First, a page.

What do you think about the elderly? Reflect on this for a moment. What did it make you feel when you read these words commonly associated with aging? Did you nod your head? Or were you enraged by what you saw?
The sad thing here is: no matter what your answer to these questions was, it is still possible that you have negative stereotypes about the elderly. Science shows clearly that stereotypes work below our level of awareness. In most cases that is for the best. If we would not have any stereotypes about anyone, then we would also not know how to behave, because it is them that allow us to predict what another person is likely to think, feel and do.
It is just that in this case, we destroy our own potential just because of what society tells us that old people should be like. And that is sad.I mean, do you want to be fragile, vulnerable, grumpy, or lonely? I doubt it. But the good news is: you don’t have to. You can be old and yet make a great contribution to the world.
Because you grow up in a world where people believe that the elderly are fragile and senile, as a youngster you come to believe exactly this. When you are still young, there is no way for you to find out whether or not all these things we hear about the elderly are true, after all. There is no magic machine that can make you old for a second, so that you can see for yourself. You have to wait. Then, when the time has come, the stereotypes about the elderly are already so deeply ingrained in your subconsciousness, that you can’t help but act accordingly.
You believe that old people are forgetful, and that makes you forgetful.
You believe that old people are grumpy, and that makes you grumpy.
You believe that old people are slow, and that makes you slow.
….and so on. In other words: the stereotypes we hold about a group make us behave exactly the way that we think we should behave considering that we are a member of that group. In a way, humanity has created its own viscous circle that no generation can escape. Those before us are the living proof that age leads to fragility, after all.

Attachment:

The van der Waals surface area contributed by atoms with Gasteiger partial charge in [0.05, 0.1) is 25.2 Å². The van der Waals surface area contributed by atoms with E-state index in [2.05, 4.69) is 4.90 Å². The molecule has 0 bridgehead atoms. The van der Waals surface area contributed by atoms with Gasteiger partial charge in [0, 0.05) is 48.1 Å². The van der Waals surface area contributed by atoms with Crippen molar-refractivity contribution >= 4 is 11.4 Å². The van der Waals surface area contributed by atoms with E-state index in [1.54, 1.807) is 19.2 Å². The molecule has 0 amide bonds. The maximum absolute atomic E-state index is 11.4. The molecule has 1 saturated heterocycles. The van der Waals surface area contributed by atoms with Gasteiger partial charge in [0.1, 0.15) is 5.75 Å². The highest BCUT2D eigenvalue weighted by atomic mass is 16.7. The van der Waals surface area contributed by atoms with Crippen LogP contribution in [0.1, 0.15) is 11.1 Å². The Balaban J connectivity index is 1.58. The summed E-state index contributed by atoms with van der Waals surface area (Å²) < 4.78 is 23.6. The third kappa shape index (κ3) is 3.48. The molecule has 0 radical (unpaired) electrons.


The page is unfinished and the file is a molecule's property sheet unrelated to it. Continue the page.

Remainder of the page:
So what can we do about all this?
Well, after reading until this point, the answer to this question must seem obvious: by changing the way we think about the elderly. In her research, Becca R. Levy has shown that by priming people of old age with words that are positively associated with age (like wisdom, for instance), they perform significantly better on several performance tests. One example is a handwriting test. The handwriting of those who were previously primed with positive words was rated as much clearer by a panel of judges than the one primed with negative words. In the same way, they performed better on memory tests and on tests of walking speed.
But what’s even more exciting: she also found that people who had a more positive perception about aging when they were younger, lived on average 7.5 years longer. 7.5 years! Plus, with a more positive perception about aging, they most likely also saw themselves in a much more positive light during that time, meaning that their last years must have been much more pleasant than those with negative perceptions.
But changing your way of thinking is only the first step in terms of improving your life in high age
You also need to change your behaviour.
The belief alone that you are forgetful does not make you forgetful. But what it does is that it creates lazy habits of thinking. It starts with simple things such as grocery shopping. Instead of remembering what you need to buy, you more and more rely on a list. Sooner or later for everything in your life, you need a list. Before you know it, you do not use your memory at all. And that’s when it becomes dangerous. Because of the plasticity of our brain, the less we use one of it’s functions, the worse we become at it. Our skills deteriorate. This is why, when your grandfather or another of your loved one’s started preferring to stay at home, his health condition became worse and worse. Until he never left home at all.